I tried to make it. I really did.
But from the beginning, Telluride seemed too good to be true. Like that sexy, dangerous girlfriend your parents don’t approve of. The one they know you’ll come to your senses about, grow up and move on from. It’s a town straight out of a ski bum’s fairytale. Mountains emerge rugged and beautiful in each direction, ski lifts sit a blissfully short walk away, town venues pop with music and culture. When I arrived as a 24-year-old reporter, I had found paradise. And over the next 10 years, when I lived, worked and played in the iconic ski town, I would often get asked some iteration of this question: “So, how long do you think you’ll be there?” The implication was always, “When are you going to move to a real town?” Nobody expected my answer to be forever.
But a part of my heart wanted it to be so, and I kept those embers burning. Maybe I could grow old here, raise a family of little shredders, find meaningful work to keep me afloat and snowboard until my hair turned silver.
Yet here’s the hard truth of living in a resort town in the ever-crowded West: I was just one of many who harbored that elusive dream.
And when so many people jostle for a spot in paradise, market forces and harsh reality kick in. Those who can afford it, stay.
Telluride has by now become such a hot destination that the joke goes that billionaires have pushed out the millionaires. A 2018 report by the Economic Policy Institute ranked San Miguel County No. 8 in the country for income inequality, up there with Aspen’s Pitkin County and Jackson Hole’s Teton County. According to the report, the average income of the top 1 percent in the county is $4.5 million, while the average income of the rest of the population is $65,281.
This explains why the average price of a free market four-bedroom home in the town of Telluride was $2.9 million in 2018, while two-bedroom condos in town went for an average of $759,361.
Like any ski town, affordable housing has been Telluride’s hot-button issue for decades. And local governments, to their credit, have put many resources into subsidizing and developing it. As of December, town staff reported 1,112 deed-restricted housing units in San Miguel County.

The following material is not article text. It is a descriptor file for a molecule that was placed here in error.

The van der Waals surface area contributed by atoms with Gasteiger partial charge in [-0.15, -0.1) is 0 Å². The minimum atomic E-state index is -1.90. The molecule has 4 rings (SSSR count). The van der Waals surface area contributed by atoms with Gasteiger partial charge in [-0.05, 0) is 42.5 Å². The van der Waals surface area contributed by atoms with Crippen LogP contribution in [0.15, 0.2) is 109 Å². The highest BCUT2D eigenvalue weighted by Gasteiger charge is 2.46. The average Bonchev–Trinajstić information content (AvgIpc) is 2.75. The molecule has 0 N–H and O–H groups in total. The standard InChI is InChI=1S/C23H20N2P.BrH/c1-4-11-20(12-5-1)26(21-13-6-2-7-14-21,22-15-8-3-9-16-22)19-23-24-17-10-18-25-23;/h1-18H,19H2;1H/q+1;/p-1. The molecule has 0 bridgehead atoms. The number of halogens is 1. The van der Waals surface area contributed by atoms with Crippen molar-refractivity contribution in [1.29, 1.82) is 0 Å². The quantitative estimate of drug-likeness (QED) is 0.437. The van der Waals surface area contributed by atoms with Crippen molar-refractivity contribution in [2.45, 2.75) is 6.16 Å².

But oftentimes, you literally have to win the lottery to end up owning a tiny piece of paradise. And even then, homeowners are beholden to a raft of regulations like income standards and reporting requirements.
And so, for the gondola operators, bankers, bus drivers, restaurant servers, hotel clerks, reporters and employees of the town’s many nonprofits, it’s a struggle to get a toehold. Some get it — by luck, pluck, or family help. Others, well they leave. I’ve watched many friends do just that — lured by grad school, job opportunities, more affordable locales. By some kind of easier existence. Because the cruel reality is that so much of what makes it appealing to live in Telluride also makes it difficult.
My own reasons to leave have been at play for years, shifting inexorably in that direction. Housing, remoteness, health care needs, that container of strawberries that costs $7 at the grocery store. Why did I have to fall in love with such a difficult town? I’ve wondered more times than I can count.
Still, I tried to ignore the signs. I married a ski bum, and we scraped together our savings and bought a home in the only place we could afford: a bedroom community 45 minutes away.
But Telluride is where the jobs are. So we became commuters, joining the river of vehicles that flows in and out of the box canyon each day, spending hours in the to and fro, entering the weekends utterly exhausted.
It worked OK. Until we had a baby. And with our daughter, a new question: What is the best thing for our family? Hard as it was to admit, struggling to make it in a resort town wasn’t the answer.
So we retreated. Retracted our claws, moved to my hometown in Wyoming, where the mountains are blue and lumpy, the cottonwoods massive and everyone drives a truck. It’s still a mountain town, albeit a less sexy and more pragmatic one. Gone is the magical fairy dust of a community where waterfalls are visible from downtown and rainbows make near-daily appearances in the summer. The mountains are no longer right out the back door. But that’s been replaced by a community where we can live, work, get health care, shop for groceries and send our daughter to school — all in one place.
In the quest that possesses so many outdoorsy folks to find Shangri-la, there is no perfect answer. Instead, it’s give and take. In our case, we swapped lift access for being able to afford a home our family can grow into. Swapped summer festivals for a career opportunity that we hope will pay off down the road. Swapped the proximity to friends for proximity to family.
I’ll miss powder mornings on the mountains and the rumble of summer monsoons. Mostly, I’ll miss the closeness of Telluride, the intimate mix of talented, spirited and kind people who are drawn to that special landscape.
But the upside is, I’ll never have to pay $7 for strawberries again.